max L( [x ], [q], l, m, k) := U1(x1) + åhlh [Uh(x h) uh] åf mf F f (q f) + åi ki[qi + Ri xi] where xi = åh xih qi = åf qi f Lagrange multiplier for each utility constraint Lagrange multiplier for each firm’s technology Lagrange multiplier for materials balance, good i March 2012

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FOCs Differentiate Lagrangean w.r.t xih. If xih is positive at the optimum then: lhUih(xh) = ki Likewise for good j: lhUjh(xh) = kj Differentiate Lagrangean w.r.t qif. If qif is nonzero at the optimum then: mf Fif (qf) = ki mf Fjf (qf) = kj March 2012

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**Interpreting the FOC Uih(xh) ki ———— = — Ujh (xh) kj Fif(qf) ki**

From the FOCs for any household h and goods i and j: Uih(xh) ki ———— = — Ujh (xh) kj for every household: MRS = shadow price ratio From the FOCs for any firm f and goods i and j: Fif(qf) ki ———— = — Fjf (qf) kj for every firm: MRT = shadow price ratio familiar example March 2012

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**Efficiency in an Exchange Economy**

b Ob x2 a Alf’s indifference curves Bill’s indifference curves The contract curve Set of efficient allocations is the contract curve Includes cases where Alf or Bill is very poor Allocations where MRS12a = MRS12b What about production? x2 b Oa x1 a March 2012

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**Efficiency with production**

q2f x2h Household h’s indifference curves h’s consumption in the efficient allocation MRS Firm f’s technology set f’s net output in the efficient allocation MRS = MRT at efficient point qf ^ xh ^ x1h q1f March 2012 14

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Overview… Welfare: efficiency Pareto efficiency Relationship between competitive equilibrium and efficient allocations CE and PE Extending efficiency March 2012

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**Efficiency and equilibrium**

The Edgeworth Box diagrams are suggestive Points on the contract curve… …are efficient …could be CE allocations So, examine connection of market with efficiency: Will the equilibrium be efficient? Can we use the market to implement any efficient outcome? Or are there cases where the market “fails”? Focus on two important theorems March 2012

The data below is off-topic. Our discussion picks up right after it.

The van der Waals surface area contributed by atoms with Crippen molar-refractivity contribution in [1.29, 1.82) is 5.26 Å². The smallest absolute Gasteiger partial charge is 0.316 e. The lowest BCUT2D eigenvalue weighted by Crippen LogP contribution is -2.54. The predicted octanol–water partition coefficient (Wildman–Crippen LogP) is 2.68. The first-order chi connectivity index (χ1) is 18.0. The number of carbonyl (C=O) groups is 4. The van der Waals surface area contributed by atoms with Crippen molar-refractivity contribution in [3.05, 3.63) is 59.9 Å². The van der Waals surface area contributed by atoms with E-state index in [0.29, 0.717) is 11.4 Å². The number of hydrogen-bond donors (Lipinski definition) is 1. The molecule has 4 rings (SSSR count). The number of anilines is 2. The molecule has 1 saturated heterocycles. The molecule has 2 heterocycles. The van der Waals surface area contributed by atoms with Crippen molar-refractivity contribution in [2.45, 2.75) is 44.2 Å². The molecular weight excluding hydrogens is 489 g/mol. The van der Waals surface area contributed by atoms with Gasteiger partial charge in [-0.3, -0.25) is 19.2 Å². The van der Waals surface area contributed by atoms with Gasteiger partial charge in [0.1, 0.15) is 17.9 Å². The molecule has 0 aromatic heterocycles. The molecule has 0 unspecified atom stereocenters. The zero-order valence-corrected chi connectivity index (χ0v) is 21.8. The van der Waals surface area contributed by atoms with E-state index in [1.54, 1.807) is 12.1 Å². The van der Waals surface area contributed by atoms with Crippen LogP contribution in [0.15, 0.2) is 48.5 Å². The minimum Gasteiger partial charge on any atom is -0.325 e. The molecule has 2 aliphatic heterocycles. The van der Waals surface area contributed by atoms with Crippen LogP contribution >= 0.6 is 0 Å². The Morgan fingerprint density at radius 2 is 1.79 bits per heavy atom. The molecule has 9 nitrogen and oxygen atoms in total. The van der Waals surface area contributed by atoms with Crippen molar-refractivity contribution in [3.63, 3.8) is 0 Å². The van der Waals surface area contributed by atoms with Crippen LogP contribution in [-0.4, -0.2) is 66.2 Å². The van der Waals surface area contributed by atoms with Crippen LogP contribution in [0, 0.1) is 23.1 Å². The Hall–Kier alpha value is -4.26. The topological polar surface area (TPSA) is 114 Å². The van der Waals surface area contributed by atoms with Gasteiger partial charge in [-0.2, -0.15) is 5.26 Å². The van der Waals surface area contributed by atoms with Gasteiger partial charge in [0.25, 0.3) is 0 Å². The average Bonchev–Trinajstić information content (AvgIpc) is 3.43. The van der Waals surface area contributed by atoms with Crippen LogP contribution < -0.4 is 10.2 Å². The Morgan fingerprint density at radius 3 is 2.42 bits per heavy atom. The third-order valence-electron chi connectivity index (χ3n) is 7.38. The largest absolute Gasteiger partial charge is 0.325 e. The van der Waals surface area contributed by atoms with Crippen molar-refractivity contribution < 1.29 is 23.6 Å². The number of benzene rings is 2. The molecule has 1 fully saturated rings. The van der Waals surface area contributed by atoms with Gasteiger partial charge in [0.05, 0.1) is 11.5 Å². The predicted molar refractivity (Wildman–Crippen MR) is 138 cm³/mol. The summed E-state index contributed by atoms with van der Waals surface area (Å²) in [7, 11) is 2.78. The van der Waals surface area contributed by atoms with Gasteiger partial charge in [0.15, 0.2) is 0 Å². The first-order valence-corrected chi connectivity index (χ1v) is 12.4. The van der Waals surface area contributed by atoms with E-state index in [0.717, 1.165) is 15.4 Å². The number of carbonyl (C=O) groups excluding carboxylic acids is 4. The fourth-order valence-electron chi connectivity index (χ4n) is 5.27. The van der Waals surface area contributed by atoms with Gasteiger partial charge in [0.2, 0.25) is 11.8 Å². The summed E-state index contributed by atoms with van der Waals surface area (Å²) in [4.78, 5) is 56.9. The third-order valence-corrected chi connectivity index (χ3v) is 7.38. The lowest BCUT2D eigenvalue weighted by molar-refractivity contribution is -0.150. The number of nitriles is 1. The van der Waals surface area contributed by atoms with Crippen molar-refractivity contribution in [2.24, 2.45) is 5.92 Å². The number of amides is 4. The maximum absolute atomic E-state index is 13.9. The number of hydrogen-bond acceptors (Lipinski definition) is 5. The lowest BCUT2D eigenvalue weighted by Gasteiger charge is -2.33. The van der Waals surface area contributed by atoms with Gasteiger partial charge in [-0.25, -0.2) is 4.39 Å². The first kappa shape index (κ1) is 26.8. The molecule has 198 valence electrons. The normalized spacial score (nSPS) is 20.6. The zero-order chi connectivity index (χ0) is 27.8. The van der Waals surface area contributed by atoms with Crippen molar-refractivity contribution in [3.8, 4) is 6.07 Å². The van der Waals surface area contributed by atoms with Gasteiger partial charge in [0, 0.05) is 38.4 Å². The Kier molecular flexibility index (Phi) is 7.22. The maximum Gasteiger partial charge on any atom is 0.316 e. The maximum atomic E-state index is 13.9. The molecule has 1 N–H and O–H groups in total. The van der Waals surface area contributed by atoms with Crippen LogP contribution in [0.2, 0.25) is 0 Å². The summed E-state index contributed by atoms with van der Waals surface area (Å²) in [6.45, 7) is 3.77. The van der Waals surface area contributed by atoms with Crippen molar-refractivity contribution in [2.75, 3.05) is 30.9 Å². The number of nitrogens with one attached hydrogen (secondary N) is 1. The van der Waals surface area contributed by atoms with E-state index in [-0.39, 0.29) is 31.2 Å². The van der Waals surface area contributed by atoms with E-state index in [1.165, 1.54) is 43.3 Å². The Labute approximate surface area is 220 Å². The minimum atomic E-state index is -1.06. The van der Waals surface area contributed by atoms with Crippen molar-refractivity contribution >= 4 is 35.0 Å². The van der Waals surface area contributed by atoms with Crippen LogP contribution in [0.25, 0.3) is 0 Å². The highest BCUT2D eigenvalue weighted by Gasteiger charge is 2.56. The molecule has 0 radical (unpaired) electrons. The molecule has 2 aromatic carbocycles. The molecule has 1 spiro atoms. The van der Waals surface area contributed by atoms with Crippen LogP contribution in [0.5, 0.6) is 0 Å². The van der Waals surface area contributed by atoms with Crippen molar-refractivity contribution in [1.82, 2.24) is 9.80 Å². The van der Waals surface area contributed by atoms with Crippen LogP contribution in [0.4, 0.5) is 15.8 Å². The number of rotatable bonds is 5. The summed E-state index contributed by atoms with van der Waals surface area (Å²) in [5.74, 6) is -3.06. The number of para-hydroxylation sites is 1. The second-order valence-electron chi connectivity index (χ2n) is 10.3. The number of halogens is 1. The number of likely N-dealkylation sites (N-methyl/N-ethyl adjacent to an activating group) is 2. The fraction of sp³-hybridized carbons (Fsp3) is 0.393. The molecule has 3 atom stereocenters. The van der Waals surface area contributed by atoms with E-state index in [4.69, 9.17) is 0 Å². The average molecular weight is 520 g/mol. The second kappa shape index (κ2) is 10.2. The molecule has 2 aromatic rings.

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**Welfare theorem 1 Assume a competitive equilibrium**

What is its efficiency property? THEOREM: if all consumers are greedy and there are no externalities then a competitive equilibrium is efficient Explanation: If they are not greedy, there may be no incentive to trade If there are externalities the market takes no account of spillovers March 2012

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**Welfare theorem 2 Pick any Pareto-efficient allocation**

Can we find a property distribution d so that this allocation is a CE for d? THEOREM: if, in addition to conditions for theorem 1, there are no non-convexities then an arbitrary PE allocation be supported by a competitive equilibrium Explanation: If “lump sum” transfers are possible then we can arbitrarily change the initial property distribution If there are non-convexities the equilibrium price signals could take us away from the efficient allocation… March 2012

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**Supporting a PE allocation**

x1 b Ob x2 a [R] The contract curve An efficient allocation Supporting price ratio = MRS The property distribution A lump-sum transfer Support the allocation by a CE This needs adjustment of the initial endowment Lump-sum transfers may be tricky to implement p1 p2 Allocations where MRS12a = MRS12b [x] ^ x2 b Oa x1 a March 2012